“I’m familiar with GNOME from work, and I figured it couldn’t be too bad. In fact it hasn’t been too bad, but I want to scream every time avahi-daemon – for which I have absolutely no use at all – nukes my network configuration. I’d get rid of it, but some complete moron made the whole GNOME desktop depend on that POS so I can’t. What excuse is there for making a *desktop* depend on something like that? None.”

    My point is that not only is Gnome not dependant on avahi-daemon being active, it provides a fairly obvious way to switch it off from within Gnome. It’s just that the Ubuntu desktop requires it to be installed. If you don’t like what a program is doing, trying to uninstall it is not always the best way of solving the problem.

    The command line is very powerful, I use it a lot as I grew up on SunOS, and System V., but in general I prefer not to get involved in editing the init files as it requires me to think and I have only a limited time for that. In fact I haven’t edited the init files since the the days I was running RH6 and Mandrake 8.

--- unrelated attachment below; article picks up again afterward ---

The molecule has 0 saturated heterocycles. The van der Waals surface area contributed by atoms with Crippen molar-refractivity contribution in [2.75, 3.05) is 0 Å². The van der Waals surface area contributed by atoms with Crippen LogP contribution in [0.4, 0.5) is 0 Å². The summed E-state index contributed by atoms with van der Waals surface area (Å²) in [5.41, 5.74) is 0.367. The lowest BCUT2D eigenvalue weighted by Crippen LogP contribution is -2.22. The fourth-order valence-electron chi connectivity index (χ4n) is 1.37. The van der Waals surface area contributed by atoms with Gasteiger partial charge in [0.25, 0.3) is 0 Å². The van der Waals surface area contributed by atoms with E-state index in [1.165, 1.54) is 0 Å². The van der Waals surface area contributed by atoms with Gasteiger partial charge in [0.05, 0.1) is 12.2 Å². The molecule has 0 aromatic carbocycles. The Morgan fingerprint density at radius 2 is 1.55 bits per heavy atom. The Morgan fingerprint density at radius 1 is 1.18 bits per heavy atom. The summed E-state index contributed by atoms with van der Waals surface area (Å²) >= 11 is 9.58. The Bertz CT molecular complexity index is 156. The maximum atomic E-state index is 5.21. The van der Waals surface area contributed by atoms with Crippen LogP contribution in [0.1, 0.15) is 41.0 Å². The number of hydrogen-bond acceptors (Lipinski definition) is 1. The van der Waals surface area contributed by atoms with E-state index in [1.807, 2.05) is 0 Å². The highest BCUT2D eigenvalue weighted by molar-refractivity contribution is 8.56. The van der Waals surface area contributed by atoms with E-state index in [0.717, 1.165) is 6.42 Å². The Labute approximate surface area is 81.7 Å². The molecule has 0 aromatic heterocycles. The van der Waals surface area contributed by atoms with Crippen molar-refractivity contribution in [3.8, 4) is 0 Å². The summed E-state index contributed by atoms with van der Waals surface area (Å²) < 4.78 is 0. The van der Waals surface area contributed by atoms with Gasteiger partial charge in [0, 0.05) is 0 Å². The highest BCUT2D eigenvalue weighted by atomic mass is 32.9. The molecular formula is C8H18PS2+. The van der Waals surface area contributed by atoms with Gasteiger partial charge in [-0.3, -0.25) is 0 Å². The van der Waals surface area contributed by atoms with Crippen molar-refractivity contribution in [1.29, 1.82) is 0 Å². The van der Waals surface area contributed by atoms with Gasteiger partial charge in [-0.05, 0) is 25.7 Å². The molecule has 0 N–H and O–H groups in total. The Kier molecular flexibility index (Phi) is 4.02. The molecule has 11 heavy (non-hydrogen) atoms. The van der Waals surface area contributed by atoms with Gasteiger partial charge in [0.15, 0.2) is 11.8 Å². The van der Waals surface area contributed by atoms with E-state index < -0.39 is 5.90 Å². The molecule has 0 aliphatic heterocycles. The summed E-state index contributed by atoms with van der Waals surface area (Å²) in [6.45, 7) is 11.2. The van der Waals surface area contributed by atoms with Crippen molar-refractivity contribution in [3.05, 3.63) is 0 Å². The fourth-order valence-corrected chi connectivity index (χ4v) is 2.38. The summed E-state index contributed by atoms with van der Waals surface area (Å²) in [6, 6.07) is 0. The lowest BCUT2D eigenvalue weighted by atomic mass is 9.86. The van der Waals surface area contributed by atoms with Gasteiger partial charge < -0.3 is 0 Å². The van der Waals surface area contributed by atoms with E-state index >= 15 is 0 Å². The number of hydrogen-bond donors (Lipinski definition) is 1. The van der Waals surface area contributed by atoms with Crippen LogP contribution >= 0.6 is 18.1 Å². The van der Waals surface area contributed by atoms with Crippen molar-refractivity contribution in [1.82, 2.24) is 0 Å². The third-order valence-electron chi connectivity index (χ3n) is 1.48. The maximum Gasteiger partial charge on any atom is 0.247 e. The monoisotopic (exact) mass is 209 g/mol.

47. #47 andrew
    July 29, 2008

    if people had access to video introduction to the whole of linux then these would not be problems as most people would see and understand the modularity of this cool Operating System and be able to take full advantage of all its caveats as the ‘guys in the know’ (guys that have usually used linux for more than 5 years) do -mixing and matching all the necessary elements

  48. #48 Jeff Darcy
    July 29, 2008

    Oh, so it’s the GNOME flavor of Ubuntu, and not GNOME itself? That makes everything so much better.